Unappropriated Surface Water

Unappropriated Surface Water Metric

States exercise full authority in matters pertaining to off-stream water use. In the western states water is managed according to the principle of prior appropriations, which defines a system of priority where the first to make beneficial use of water has the first right to it in times of drought. Access to this water requires only a permit or water right issued by the state’s water management agency. However, any new water development is allocated the most junior priority in the basin, thus delivery in times of drought may be limited. Whether water is available for new development depends on characteristics of the physical water supply, the water rights structure in relation to supply, and related interbasin/instate compacts and international treaties. Additionally, navigational or environmental regulation may further limit allocation or timing of deliveries. Particularly in arid regions the states have estimated how much surface water is available for new development. Although the states have different terms for such water, we refer to it as unappropriated surface water.

For purposes of this analysis, state estimated unappropriated surface water values are adopted. Such estimates were available for Arizona, Colorado, Nevada, New Mexico, Oregon, Utah, and Wyoming. Estimates of available unappropriated surface water are based on years with normal stream flow. Although availabilities based on drought flows would yield a more dependable estimate for new development, such estimates were available only for a single state. For states that have not estimated unappropriated surface water availability, efforts were made to first identifying basins closed to new appropriation, in such cases available unappropriated water is set equal to zero. In the remaining open basins, stream flows tend to be large with respect to water use, thus environmental concerns are the most likely factor to constrain new water development. A widely used standard in the U.S. (Reiser et al. 1989) is based on studies by Tennant (1976) which found streams to maintain excellent to good ecosystem function when stream flows are maintained at levels of ≥60-30% of the annual average. For this study we adopt a conservative threshold of 50% to define unappropriated surface water. Thus for basins where estimates are not available directly from the states, unappropriated surface water is calculated as:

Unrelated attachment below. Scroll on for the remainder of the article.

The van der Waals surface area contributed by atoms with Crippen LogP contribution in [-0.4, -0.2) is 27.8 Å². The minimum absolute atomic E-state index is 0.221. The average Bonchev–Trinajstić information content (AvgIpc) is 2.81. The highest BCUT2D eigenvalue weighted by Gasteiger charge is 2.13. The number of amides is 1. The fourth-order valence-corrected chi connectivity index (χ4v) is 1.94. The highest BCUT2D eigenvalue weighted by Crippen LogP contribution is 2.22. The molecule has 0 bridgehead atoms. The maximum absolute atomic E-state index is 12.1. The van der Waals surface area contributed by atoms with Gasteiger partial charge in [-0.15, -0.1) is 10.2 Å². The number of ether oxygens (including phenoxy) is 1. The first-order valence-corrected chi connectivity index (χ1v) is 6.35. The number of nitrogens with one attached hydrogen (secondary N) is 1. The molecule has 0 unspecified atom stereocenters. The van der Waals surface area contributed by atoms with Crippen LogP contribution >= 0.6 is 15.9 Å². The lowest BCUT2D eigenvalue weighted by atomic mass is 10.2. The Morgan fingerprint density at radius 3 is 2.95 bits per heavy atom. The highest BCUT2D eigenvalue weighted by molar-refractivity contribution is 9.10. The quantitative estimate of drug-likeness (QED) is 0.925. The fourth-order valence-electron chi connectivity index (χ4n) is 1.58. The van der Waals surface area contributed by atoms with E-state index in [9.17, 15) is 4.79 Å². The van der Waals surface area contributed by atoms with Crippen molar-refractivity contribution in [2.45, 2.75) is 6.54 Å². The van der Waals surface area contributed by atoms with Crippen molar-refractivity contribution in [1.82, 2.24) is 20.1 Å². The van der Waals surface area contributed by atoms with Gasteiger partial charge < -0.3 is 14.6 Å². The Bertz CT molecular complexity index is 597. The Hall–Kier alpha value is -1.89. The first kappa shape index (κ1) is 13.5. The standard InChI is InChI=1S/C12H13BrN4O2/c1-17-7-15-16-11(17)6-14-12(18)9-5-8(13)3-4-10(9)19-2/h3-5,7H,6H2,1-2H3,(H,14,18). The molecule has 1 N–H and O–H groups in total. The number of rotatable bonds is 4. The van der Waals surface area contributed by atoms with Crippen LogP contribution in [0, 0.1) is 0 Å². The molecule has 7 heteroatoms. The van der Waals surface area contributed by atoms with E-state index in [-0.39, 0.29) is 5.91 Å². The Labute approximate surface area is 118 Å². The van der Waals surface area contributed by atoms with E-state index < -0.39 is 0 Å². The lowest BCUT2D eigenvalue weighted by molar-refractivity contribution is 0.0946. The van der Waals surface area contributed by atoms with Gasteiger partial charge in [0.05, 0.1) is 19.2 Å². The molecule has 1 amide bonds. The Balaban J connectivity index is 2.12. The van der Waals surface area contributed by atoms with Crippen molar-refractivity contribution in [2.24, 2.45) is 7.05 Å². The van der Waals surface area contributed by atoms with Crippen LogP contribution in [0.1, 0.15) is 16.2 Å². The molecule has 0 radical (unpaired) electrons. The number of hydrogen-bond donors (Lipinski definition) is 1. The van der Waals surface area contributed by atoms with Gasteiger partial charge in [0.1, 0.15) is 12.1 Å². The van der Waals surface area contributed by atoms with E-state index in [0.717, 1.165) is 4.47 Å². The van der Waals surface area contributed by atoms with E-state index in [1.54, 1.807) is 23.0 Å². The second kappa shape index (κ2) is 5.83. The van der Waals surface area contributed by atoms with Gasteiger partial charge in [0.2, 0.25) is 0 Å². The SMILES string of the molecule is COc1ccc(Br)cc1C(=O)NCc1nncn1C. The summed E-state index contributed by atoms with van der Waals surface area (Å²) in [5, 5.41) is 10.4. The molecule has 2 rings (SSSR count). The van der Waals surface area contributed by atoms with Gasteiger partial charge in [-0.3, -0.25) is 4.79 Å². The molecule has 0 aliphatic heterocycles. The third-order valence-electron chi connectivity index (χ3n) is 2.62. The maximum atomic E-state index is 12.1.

where j designates the watershed, Qavg is the long term annual average gauged stream flow, C is the total consumptive use of water upstream of the gauging point. Annual average stream flow data are taken from the National Hydrography Dataset (Stewart et al. 2006) while consumptive water use data are taken directly from individual state estimates.

Unappropriated Surface Water Cost

No costs are assigned to unappropriated surface water. It is recognized that there are costs associated with constructing intake structures and permitting. Such costs are not considered in part because of the wide range of variability across use types and location. More importantly, similar intake and permitting costs will be realized with all five sources of water, thus estimating these uncertain costs are of little value to this effort.


Reiser, D. W., T. A. Wesche, and C. Estes. 1989. Status of instream flow legislation and practice in North America. Fisheries 14(2):22–29.
Stewart, D.W., A. Rea and D.M Wolock, 2006. USGS Streamgages Linked to the Medium Resolution NHD Geospatial Data Presentation Form: Vector Digital Data. US Geological Survey DS-195.

To view the sources and processes used to calculate estimates for all metrics, select a state below:


ADWR Basin Water Demand and Supply Data (1991-2009)